The Oakland Athletics have scored the second most runs in baseball and currently sport the game's best run differential, but that hasn't stopped them from seeking ways to improve their club. They've already swung the season's biggest trade by landing Jeff Samardzija and Jason Hammel from the Chicago Cubs, and as Susan Slusser of the San Francisco Chronicle notes, Oakland has interest in Seattle Mariners infielder Nick Franklin, as well.
It's no secret that the Athletics are looking for potential additions to their middle infield. Despite their otherwise potent offense, the .565 OPS produced at 2B by Oakland this year is the worst in the AL, and Eric Sogard has battled injuries along with iffy offense for the past two seasons as the usual starter there. Primary SS Jed Lowrie and utility IF Alberto Callaspo have also hit considerably worse than in previous years, and both are set to be free agents following the 2014 season.
While those short term concerns are obviously a factor in any potential pursuit of Franklin, there's also the larger issue of the loss of top prospect Addison Russell in the blockbuster Samardzija trade, as the consensus Top 5 prospect profiled as Oakland's SS of the future. His void in the Athletics' farm system leaves quite hole, as there's not another dynamic IF prospect close to being MLB-ready.
Photo Credit: Rick Osentoski, USA Today Sports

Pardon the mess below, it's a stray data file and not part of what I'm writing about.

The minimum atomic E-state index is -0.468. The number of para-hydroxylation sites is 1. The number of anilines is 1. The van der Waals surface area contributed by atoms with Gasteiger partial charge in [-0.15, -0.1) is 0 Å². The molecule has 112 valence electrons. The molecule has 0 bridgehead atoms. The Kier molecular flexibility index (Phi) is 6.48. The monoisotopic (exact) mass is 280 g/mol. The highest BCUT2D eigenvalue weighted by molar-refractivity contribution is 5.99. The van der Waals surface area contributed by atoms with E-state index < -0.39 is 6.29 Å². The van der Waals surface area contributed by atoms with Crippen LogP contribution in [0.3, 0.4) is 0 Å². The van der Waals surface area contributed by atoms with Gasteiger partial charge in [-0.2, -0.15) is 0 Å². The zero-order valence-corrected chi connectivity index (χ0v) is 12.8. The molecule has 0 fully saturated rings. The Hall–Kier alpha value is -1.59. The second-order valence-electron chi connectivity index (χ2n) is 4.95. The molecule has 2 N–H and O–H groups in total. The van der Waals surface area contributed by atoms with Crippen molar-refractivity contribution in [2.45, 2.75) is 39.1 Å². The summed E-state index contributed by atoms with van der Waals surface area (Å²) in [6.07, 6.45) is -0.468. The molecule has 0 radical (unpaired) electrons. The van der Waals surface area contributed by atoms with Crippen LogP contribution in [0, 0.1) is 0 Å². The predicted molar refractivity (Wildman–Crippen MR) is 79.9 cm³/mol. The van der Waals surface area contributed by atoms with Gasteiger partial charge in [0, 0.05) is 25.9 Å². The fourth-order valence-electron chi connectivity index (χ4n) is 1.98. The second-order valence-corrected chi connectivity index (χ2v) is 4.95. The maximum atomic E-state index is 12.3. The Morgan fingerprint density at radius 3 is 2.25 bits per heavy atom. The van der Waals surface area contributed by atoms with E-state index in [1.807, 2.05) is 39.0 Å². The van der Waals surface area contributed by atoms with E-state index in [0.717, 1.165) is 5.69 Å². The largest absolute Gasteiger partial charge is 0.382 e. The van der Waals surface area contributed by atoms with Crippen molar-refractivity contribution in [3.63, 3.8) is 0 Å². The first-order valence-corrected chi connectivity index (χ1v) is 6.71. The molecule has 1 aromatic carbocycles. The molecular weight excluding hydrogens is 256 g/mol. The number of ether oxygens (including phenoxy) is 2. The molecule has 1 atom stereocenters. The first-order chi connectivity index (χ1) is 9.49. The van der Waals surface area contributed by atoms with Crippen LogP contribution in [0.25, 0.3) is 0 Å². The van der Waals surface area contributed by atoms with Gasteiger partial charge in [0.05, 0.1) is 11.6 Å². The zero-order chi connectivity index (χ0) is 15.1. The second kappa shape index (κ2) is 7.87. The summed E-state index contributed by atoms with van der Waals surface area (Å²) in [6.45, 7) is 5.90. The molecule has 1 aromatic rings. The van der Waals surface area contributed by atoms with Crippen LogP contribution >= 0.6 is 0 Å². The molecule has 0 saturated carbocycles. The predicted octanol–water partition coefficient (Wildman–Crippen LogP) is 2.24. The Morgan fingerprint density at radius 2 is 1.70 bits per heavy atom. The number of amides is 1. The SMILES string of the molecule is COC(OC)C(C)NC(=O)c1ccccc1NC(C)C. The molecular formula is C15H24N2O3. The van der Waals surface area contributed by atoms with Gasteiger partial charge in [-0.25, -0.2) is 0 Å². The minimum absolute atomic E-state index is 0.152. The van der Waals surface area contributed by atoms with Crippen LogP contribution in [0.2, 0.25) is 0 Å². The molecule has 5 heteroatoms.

There are numerous reasons for any team to want Franklin as a part of their infield both now and in the coming years. The pedigree is certainly there, as the 23 year old was drafted as the 27th overall selection in the 2009 MLB draft and has consistently been on Top 100 prospect lists since 2011. Couple that with the ability to play both 2B and SS, switch hit, and hit for power, and it's easy to see why Franklin is the top position prospect trading chip in the Mariners system as the July 31st trade deadline approaches. Franklin struggled in his quick 52 PA stint in the majors in 2014, but he's continued to rake in Tacoma, and has an .824 OPS with 20 HR in 166 career games at the Triple-A level.
The clear stumbling block to any potential deal between Oakland and Seattle is that they are division rivals in the AL West and both clearly in playoff contention in 2014, and it's hard to imagine either wanting to make a deal to improve their opponent with that much on the line this season. Even including a third team in a potential deal to facilitate one of the larger proposals connected to Seattle would be hard to fathom from the Athletics' perspective, as swapping parts for Franklin to be included in a deal for David Price or Ben Zobrist wouldn't seem prudent with playoff implications on the line.